At the current time, the volatility of each of these instruments is about the same, so to decide how many to trade one against the other, it is only necessary to divide the two prices of the underlyings. Then, if one is using the futures instead of the iShares, the futures trading unit of $50/pt for S&P e-minis or $100/pt for Value Line minis must be taken into account.

If you want to trade the underlyings, that’s all you need to do. If you want to trade options, I would suggest buying in-the-money options with large deltas. If not, you would have to adjust for the disparity in the deltas of the options you use.

Liquidity is another consideration. The following table shows the average trading volume over the last 20 days for the various instruments (S&P-related instruments are not listed, for they are all quite liquid):

  Instrument    Average Daily Volume
  IWM iShares        1,226,200
  IJR iShares          202,700
  OEF                   68,000
  $RUT                 1904 contracts
  $SML                    47
  IJR                    189
  IWM                   1480
  OEF                    770
Value Line mini futures    6 contracts

So, from a liquidity viewpoint, the Russell 2000 iShares (or its options) seem to be the vehicle of choice, spreading them against an S&P 500 or $OEX vehicle. For example, buying 116 IWM shares and shorting 100 SPY shares would work, since the ratio of the prices of those two stocks is 1.16 to 1.

If you with to use options, there really aren’t many choices for S&P 500 options – certainly not low-priced ones, as the $SPX options are quite expensive. That leaves $OEX, which is half the price, with tighter markets or the OEX Exchange-Traded Fund (ETF), symbol: OEF. OEF is 1/10th the price of $OEX and its options are usually offered in moderate size – about 100 up.

Since we only plan to be in this position for 12 days, it probably makes more sense from a strategic point of view to just use the underlying shares or futures themselves. However, if you want to lower your investment, you could utilize options. Also, of course, options give you an extra way to make money – if the underlying markets move so far as to drive one or the other option out of the money. That’s fairly unlikely in a 12-day period, but I guess it could happen. In any case, the investment is so much lower with options, we are going to impliment the spread as follows:

      Position I229: January Effect Spread
       On Monday, December 23rd, 2002,
              Buy 8 OEF Jan puts
          and Buy 5 IWM Jan calls
   where the OEF puts are three strikes in-the-money
  and the IWM calls are at least 4 points in the money
     Remove the spread on Friday, January 10th.
OEF: 46.47                 OEF Jan 50 put (OEMMT): 4.20
IWM: 78.65                IWM Jan 70 call (IWMAN): 9.30

OEF is the exchange traded fund that is 1/10th of $OEX, while IWM is the ishare that is 1/5th of the Russell 2000 ($RUT). Since OEF has striking prices that are one point apart, a put that is three strikes in the money is not really that deeply in-the-money. We want to offset that with inthe- money calls on IWM, where striking prices are five points apart. So, if the nearest strike in IWM is not at least 4 points in-the-money, then use a call that is two strikes inthe- money. So, using the above example prices, with IWM at 78.65, the Jan 75 call would only be 3.65 points in the money; hence, the Jan 70 call would be bought. We will issue instructions that are as specific as possible on the hotline update of Thursday evening, December 19th.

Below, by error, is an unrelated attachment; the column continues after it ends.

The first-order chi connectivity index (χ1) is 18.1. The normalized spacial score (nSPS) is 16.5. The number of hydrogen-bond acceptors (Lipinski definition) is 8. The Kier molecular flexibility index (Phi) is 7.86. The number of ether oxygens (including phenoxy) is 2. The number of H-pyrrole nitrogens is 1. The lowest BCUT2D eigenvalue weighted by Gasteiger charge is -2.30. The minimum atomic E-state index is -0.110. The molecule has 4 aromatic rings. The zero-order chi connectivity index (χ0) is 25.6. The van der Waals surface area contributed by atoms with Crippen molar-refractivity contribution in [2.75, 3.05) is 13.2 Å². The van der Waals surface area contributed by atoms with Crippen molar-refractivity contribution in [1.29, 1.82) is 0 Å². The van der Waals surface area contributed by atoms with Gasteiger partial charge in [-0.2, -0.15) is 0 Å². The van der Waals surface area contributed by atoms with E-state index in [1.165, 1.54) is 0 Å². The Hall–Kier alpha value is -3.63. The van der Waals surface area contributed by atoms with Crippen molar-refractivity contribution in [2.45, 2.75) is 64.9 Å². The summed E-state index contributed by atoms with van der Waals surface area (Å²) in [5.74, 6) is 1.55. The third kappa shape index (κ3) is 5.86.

The 8-to-5 ratio approximates the ratio of the prices of OEF and IWM. Buying puts on OEF and calls on IWM sets up the spread as we want: expecting the small caps ($RUT) to outperform the large caps ($OEX) during the January Effect time period. The options must be paid for in full, which would necessitate an outlay of $8,010 at the above prices.

If that is more than you planned to invest, you could cut back on the size, but you would then have a “position delta.” For example, if you bought one IWM call and 2 OEF puts, that would make you “delta short” since you have “too much” OEF in your position. You could mitigate that by using options that are less deeply in the money, but then you are spending more on time value premium which could prove to be costly if implied volatility drops quickly during the 12-day holding period.

Finally, it must be understood that no one year necessarily conforms to the composite chart. Each year has its own characteristics. But the usefulness of the composite chart is that it gives us a general idea of how to trade this January Effect and, more importantly, when to trade it.

Other “January” terms

We have gone over these definitions in the past, but they have become so muddled due to television anchors mixing them up, that most people wouldn’t know one from the other without a scorecard. January Barometer: this is theory that says whatever the market does for the month of January, it will do for the entire year (“As goes January, so goes the year”). This barometer has an excellent track record. There is a similar study that says that whatever the market does in the first five trading days of the year, it will do for the entire year. Clearly, this is a less reliable indicator because of its short time frame. Santa Claus Rally: this is the theory that says there is usually a rally, beginning just before Christmas and extending just into the new year.

If you are interested in specific track records of these various theories or just more information on them, consult the Stock Trader’s Almanac, published annually by The Hirsch Organization, 800-477-3400 ext. 1, or http://www.stocktradersalmanac.com. The almanac makes a great holiday gift for your favorite trader.

This article was originally published in The Option Strategist Newsletter Volume 11, No. 23 on December 12, 2002.